With many people still wondering if the downside action has been a test of the recent lows, today King World News is pleased to share an extraordinary piece which takes a look at the staggering amount of withdrawals by frightened investors out of mutual funds in the past 3 months as panic recently began to engulf the world. This piece also includes two key illustrations that all KWN readers around the world must see.
[b][b][size=18]October 1 (King World News) – Jason Goepfert at SentimenTrader: [/b][/b][/size]“Investors fled U.S. mutual funds in August. Domestic funds suffered more than $60 billion in outflows over the past three months, among the most severe redemptions in thirty years. As a percentage of total assets, the damage wasn’t as bad but still ranks as extreme (see chart below).
It’s not news that investors got scared in August.
Many of the indicators that we looked at near month-end were at multi-year or even decade-long extremes of fear and uncertainty.
That manifested itself in investors pulling money from domestic mutual funds, as they yanked money out to protect against another bear market…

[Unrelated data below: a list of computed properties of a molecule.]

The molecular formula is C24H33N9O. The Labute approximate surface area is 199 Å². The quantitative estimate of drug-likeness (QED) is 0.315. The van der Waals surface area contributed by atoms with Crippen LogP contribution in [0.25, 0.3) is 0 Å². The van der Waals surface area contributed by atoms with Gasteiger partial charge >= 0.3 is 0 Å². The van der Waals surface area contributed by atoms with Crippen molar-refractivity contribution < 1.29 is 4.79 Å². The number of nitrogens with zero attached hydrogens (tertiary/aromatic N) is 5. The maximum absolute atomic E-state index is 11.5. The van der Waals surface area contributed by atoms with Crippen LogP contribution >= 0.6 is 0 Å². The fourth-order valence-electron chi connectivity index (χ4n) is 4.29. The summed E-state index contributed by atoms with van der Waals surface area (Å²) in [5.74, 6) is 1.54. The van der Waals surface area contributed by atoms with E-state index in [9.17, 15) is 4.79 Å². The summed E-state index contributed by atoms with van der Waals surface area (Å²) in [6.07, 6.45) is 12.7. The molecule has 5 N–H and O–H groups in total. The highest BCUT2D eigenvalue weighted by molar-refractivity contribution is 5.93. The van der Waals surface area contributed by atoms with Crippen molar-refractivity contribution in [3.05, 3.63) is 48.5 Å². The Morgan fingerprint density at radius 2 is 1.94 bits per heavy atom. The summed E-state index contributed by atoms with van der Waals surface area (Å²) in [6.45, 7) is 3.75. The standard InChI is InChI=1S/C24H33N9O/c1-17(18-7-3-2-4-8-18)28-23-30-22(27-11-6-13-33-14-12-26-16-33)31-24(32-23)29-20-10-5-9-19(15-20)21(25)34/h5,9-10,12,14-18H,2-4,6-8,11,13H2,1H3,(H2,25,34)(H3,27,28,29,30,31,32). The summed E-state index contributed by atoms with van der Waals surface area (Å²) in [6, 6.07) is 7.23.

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SentimenTrader continues: “According to the Investment Company Institute, mutual funds that invest primarily in the U.S. suffered outflows of more than $17 billion in August.
That brings the three-month total flow to negative $63 billion. The last time these funds had this much of an outflow over a three-month period was December 2012 and it ranks among the largest amounts dating to 1984.
Expressed as a percentage of assets, the three-month outflow totals just under 0.8% of assets. That doesn’t seem like much, but it still ranks among the larger outflows over a three-month period.
The arrows on the chart highlight the other times the three-month flow was positive within the past six months, then dropped to -0.75% or worse.
Most of these occurrences marked at least intermediate-term bottoms for stocks, with notable exceptions in 2001 and 2008.
The key, of course, was whether this was a temporary blip during a bull market or the start of an exodus that cascaded into a bear market.
Price structure is the best clue in that regard and so far the evidence is mixed. Stocks are displaying the hallmark signs of a test of a panic low, but there is a clear pattern of lower highs and lower lows. Another lower low, and the bear market thesis has to take precedence.”